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REVIEW: Sufjan Stevens & Lowell Brams – ‘Aporia’ (Asthmatic Kitty)


In a sentence:

A curate’s egg only of interest to hard-bitten Sufjan fans, ‘Aporia’ is a series of frustratingly half-formed good ideas recorded with his stepfather Lowell Brams.

Aporia is the long-awaited new album from indie phenomenon, singer and songwriting icon Sufjan Stevens, but it’s not quite the package that his ravenous and enthusiastic fanbase might have expected. It’s a series of collaborations with Lowell Brams, a familiar name referenced in Stevens’ last outing Carrie & Lowell, who is his stepfather and business partner with whom he established the Asthmatic Kitty label.

Sufjan Stevens has made his name as a prodigy and legend of the 21st century era of indie-folk with his soulful melodies, painstaking lyricism and beautiful composition on masterpieces Michigan, Illinois and Carrie & Lowell. It seems forever ago when Stevens semi-seriously envisioned releasing 50 albums, one for each American state. But since, he’s moved on to releasing several EPs of Christmas songs and various collaborations and even earned a nomination for an Oscar for ‘Mystery Of Love’. After such illustrious and acclaimed output, we come to Aporia, another curveball in a career characterised by them.

READ MORE: Sufjan Stevens // ‘Illinois’ at 10 years old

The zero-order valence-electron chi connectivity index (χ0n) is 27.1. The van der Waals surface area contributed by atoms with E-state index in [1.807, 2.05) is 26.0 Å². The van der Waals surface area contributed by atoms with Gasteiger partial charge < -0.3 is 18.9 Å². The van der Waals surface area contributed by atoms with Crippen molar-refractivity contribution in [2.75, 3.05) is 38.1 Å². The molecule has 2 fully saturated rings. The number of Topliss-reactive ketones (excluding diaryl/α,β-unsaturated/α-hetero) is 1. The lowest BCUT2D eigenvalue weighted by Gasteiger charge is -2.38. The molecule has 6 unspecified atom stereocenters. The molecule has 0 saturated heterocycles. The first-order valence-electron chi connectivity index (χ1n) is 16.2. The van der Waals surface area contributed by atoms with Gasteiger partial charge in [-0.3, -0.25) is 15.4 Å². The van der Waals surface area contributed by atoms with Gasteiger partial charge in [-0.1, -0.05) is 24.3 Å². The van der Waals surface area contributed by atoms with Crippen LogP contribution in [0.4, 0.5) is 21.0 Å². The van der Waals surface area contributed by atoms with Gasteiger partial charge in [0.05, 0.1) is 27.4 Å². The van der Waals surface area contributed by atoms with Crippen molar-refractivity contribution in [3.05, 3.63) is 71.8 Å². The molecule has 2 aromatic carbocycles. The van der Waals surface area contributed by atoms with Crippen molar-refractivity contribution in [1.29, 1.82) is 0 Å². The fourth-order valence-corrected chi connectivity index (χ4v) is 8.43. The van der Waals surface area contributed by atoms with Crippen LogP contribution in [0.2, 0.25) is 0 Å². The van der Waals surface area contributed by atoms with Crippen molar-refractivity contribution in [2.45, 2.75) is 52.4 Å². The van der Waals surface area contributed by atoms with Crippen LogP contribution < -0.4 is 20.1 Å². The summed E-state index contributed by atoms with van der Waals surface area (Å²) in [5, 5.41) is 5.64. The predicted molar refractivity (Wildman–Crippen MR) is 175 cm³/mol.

Aporia marks the departure of Brams from the record label, and this experimental new age album is the testifying proclamation of love that Sufjan portrays for his stepfather. His interest in music was heightened by Lowell with their jam sessions that they had when Sufjan was young, and this arrangement of their various experiments is in a way appropriate for the situation, where each song feels like an atmospheric ambience you find near the end or in the credits of a movie. A beautiful sentiment which unfortunately doesn’t equate to a great album.

The teaser tracks that were released flagged up that Aporia might be tricky going, extremely experimental in a nature similar to that of 2010’s inscrutable The Age Of Adz,but what sets this apart is the fact that there is almost no acoustics involved in the development of Aporia, where it was all electronic composition with glitchy synths. The teaser tracks were too scattered to get a general overview on the tone of the album, something that can only be derived after a holistic listen. But even after going through the whole album, there seems to be no concrete, overarching feeling.

The major problem with this album is that almost every track is too short-winded to develop into something remarkable. Every song in this 22-track piece is basically a thumbnail sketch, characterised by synths and electronica. Abrupt endings plague this instrumental record so much so that it borders on irritating, a feeling distinct from euphoria, catharsis or melancholy that seem at the centre of every previous Stevens record. There are some tracks that have the potential to be beautiful, even charming, but do not get the turnover they deserve.

All the facts presented above interlace into a whole that can described as disappointing, to say the least. Ultimately, it feels unreal that Sufjan Stevens, legend of the indie-folk scene, should release something so fundamentally inessential. A curate’s egg of a record, for those interested in a deep dive into Stevens’ personality. (2/10 by Sufjan’s standards, 4/10 by everyone else’s) (Aryan Agarwal)

Listen to Aporia by Sufjan Stevens & Lowell Brams here via Spotify, and tell us what you think below!

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